This three-layer tiramisu is a holiday variation of the traditional tiramisu, using pumpkin, chocolate and amaretto instead of espresso and rum. Based on a Cook’s Illustrated recipe, and inspired by a Martha Stewart recipe, the mascarpone layers are flavored with pumpkin puree, with the middle layer additionally flavored with melted chocolate. The ladyfingers are brushed/dipped with cocoa and amaretto. The top is dusted with cocoa and cinnamon, with chocolate decorations.
This recipe creates a very light and soft mascarpone layer. For a denser, thicker cake, use less whipping cream.
Pumpkin Chocolate Tiramisu
* 9 tablespoons amaretto
* 6 large egg yolks
* 2/3 cup sugar
* 1/3 teaspoon salt
* 1 1/2 lbs mascarpone cheese (about 3 8-oz. tubs)
* 1 1/2 cup heavy cream
* 36-48 ladyfingers
* 1 to 1 1/2 cans pumpkin puree (15-22 oz.)
* 6 oz. semisweet chocolate
* 3 tablespoons cocoa + 1 tablespoon for dusting
* 1 cup hot water
* 1/2 teaspoon ground cinnamon for dusting
- Stir hot water, cocoa and 5 tablespoons amaretto in bowl until cocoa dissolves; set aside.
- Beat egg yolks in a standing mixer (whisk attachment) until just combined. Add sugar and salt and beat at medium-high speed until pale yellow (1.5-2 minutes), scraping down the sides. Add remaining 4 tablespoons amaretto and beat until just combined (20-30 seconds). Add mascarpone and beat at medium speed until smooth (30-45 seconds). Transfer to a large bowl.
- In the same mixer bowl, beat 3/4 cup heavy cream until stiff peaks form. Fold into mascarpone mixture. Fold in pumpkin puree.
- Combine chocolate and remaining 3/4 cup heavy cream, and microwave until chocolate is melted. Stir until smooth. Transfer 1/3 of the pumpkin mixture into a separate medium bowl, and fold in chocolate mixture.
- Cover bottom of pan or baking dish with ladyfingers dipped in cocoa-amaretto mixture (dip each side very quickly). Top with pumpkin mixture. Add another layer of ladyfingers, and top with pumpkin-chocolate mixture. Add another layer of ladyfingers and finish with remaining pumpkin mixture. Combine 1 tablespoon cocoa with cinnamon and dust over top.
Unfortunately, the tiramisu did not survive heavy Thanksgiving road traffic and accidents. Fortunately, we made pumpkin cookies with brown butter icing as back-up!
UPDATE: I’ve been asked about my pumpkin cookie recipe, so here it is. I arrived at this recipe through experimentation after tweaking a couple other recipes. Hope it works well for you all!
Rolled Pumpkin Cookies with Brown Butter Icing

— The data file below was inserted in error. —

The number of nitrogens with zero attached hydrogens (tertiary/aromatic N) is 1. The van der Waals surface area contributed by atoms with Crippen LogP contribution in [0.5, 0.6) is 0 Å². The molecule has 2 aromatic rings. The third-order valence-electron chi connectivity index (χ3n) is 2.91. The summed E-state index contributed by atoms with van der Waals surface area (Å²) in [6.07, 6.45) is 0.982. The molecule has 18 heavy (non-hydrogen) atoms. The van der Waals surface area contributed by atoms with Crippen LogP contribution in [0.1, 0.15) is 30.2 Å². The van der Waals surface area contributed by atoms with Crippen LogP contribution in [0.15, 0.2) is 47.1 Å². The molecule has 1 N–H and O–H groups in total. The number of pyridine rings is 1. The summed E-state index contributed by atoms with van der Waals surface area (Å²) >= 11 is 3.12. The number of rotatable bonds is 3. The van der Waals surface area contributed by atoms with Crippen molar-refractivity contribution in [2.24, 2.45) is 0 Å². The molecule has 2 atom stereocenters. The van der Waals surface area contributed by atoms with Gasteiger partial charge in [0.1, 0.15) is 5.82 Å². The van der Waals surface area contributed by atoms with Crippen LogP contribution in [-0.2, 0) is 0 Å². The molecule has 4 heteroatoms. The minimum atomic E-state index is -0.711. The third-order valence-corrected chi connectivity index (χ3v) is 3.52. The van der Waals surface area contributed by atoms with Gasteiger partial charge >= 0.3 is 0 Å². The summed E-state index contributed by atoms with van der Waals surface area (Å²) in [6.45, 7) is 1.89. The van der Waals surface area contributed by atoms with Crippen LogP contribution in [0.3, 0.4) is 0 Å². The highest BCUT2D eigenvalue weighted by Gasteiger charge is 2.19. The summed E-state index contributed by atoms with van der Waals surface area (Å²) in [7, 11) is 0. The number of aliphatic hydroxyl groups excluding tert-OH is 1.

* 2 3/4 cup flour
* 3/4 teaspoon baking powder
* 3/4 teaspoon salt
* 1 1/2 teaspoon cinnamon
* 1 teaspoon ginger
* 1/2 teaspoon cloves
* 1 cup unsalted butter (room temperature)
* 1 cup brown sugar (packed)
* 2/3 cup canned pumpkin puree
* 1 teaspoon vanilla
* 1 egg
For the icing (makes 1 cup) – from Martha Stewart:
* 1/2 cup (1 stick) unsalted butter
* 2 cups confectioners’ sugar
* 2 teaspoons vanilla extract
* 2 tablespoons milk
- Beat together butter and brown sugar until fluffy. Add egg and continue beating until incorporated.
- Sift/whisk dry ingredients together in medium bowl. Then add flour mixture to butter/sugar mixture in two to three portions, beating after each addition until just incorporated.
- Fold in pumpkin puree. The cookie dough should still be thick.
- Divide the dough into two portions, wrap in plastic wrap, and flatten into discs. Chill dough overnight or place in freezer for at least a couple hours.
- Pre-heat the oven to 375 degrees.
- Remove chilled dough from fridge/freezer, roll out to 1/8-1/4 inch thickness, cut into desired shape with cookie cutter, and place on lined, non-stick baking sheet. Bake for 10-12 minutes. The cookie will not brown much at all, but should spring back slightly when pressed with finger.
- As the cookies are cooling, prepare the brown butter icing: Melt butter in a small saucepan over medium heat, swirling occasionally until nut-brown in color (about 10 minutes). Remove from heat, pour butter into bowl, leaving any burned sediment behind. Add sugar, vanilla and milk to brown butter, stirring until smooth.
- After the cookies have cooled, dip and twist the surface into the icing. Allow the icing to set — it won’t quite harden, but it will develop a dry surface.
Tips for success:
- Work quickly, and keep the unused half of the cookie dough chilled while working with the first half.
- When rolling out the dough, place the dough between two sheets of waxed paper dusted with flour. Sandwiching between wax sheets helps prevent the dough from sticking to the rolling pin and otherwise making a mess. I would also suggest dusting the dough disc with flour. Also, consider taping the bottom sheet of wax paper to the table to avoid slipping and sliding.
- Use non-stick foil (my recommendation) or parchment paper to line the baking sheet.
- Be liberal with the spices.
- Consider doubling the icing recipe to make the icing dipping process easier.
- The icing may separate — stir to re-emulsify, and add a little extra milk if necessary to thin the consistency.